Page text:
for the region). The centres are requested to provide in no more than

800 words, a description of the course curriculum, timetable, training

methods and materials, criteria for selection of the participants and

proposed dates for the first course (best between November-December

2008). Please note that the biosafety course addressing the use of

genetically modified dis ease vectors is not a standard medical

entomology course. However, it needs strong involvement of medical

entomologists as both trainers and trainees.


The centres should use a multidisciplinary approach (molecular biology,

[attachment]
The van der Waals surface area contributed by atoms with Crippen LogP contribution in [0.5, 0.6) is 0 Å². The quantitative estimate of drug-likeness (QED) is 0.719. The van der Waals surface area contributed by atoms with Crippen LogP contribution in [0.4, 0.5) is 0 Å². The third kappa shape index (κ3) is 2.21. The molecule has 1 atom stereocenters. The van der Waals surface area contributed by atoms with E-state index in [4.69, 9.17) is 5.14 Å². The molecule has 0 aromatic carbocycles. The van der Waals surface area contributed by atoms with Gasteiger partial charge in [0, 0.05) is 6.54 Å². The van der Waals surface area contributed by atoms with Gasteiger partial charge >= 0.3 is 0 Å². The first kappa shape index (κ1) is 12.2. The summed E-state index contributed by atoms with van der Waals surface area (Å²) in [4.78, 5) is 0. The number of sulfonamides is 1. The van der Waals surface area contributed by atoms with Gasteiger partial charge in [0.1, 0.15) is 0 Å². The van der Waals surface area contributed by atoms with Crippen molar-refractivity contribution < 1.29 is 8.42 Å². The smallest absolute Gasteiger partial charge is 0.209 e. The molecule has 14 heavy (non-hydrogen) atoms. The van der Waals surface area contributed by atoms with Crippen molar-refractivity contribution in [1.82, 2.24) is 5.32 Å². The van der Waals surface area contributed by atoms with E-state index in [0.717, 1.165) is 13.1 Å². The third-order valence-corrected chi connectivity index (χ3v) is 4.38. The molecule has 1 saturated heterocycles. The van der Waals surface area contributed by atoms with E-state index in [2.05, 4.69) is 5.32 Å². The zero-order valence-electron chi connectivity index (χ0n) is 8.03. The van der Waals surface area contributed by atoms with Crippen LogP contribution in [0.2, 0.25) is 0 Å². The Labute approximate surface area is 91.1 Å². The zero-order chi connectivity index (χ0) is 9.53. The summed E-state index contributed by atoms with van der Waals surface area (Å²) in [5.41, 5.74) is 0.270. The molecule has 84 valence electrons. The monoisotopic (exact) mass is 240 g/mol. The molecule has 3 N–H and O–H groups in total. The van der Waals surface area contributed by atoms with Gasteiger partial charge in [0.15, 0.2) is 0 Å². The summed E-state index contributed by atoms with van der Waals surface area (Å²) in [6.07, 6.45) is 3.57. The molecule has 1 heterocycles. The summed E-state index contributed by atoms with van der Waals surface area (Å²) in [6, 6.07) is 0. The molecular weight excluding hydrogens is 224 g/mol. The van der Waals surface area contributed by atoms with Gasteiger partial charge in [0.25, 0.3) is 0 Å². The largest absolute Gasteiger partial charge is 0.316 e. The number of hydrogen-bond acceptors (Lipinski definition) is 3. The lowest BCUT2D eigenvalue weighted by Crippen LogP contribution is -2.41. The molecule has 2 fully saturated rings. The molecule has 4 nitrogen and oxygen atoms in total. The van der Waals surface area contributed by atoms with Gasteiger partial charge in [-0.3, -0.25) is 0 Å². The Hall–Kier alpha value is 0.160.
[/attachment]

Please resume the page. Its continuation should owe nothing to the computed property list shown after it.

medical entomology, ecology, social sciences, ethics, etc...) to teach


principles, technologies, and practices that need to be implemented for

preventing potential harm for human health and the environment of the

use of genetically modified vectors. They would be expected to provide

training courses that include laboratory exercises, demonstrations, and

lectures covering essential methods, practical tips, and approaches

about the application of biosafety and regulatory principles. The

courses should cover the following topics, among others:

- Basic biotechnology principles for vector genetic manipulation and its

potential impact for human and the environment

- Safety, ethical, legal, and social implications of the use of

genetically modified vectors

- Identification of potential hazards, assessment and management of

risks for humans and the environment, and risk/benefit assessment of the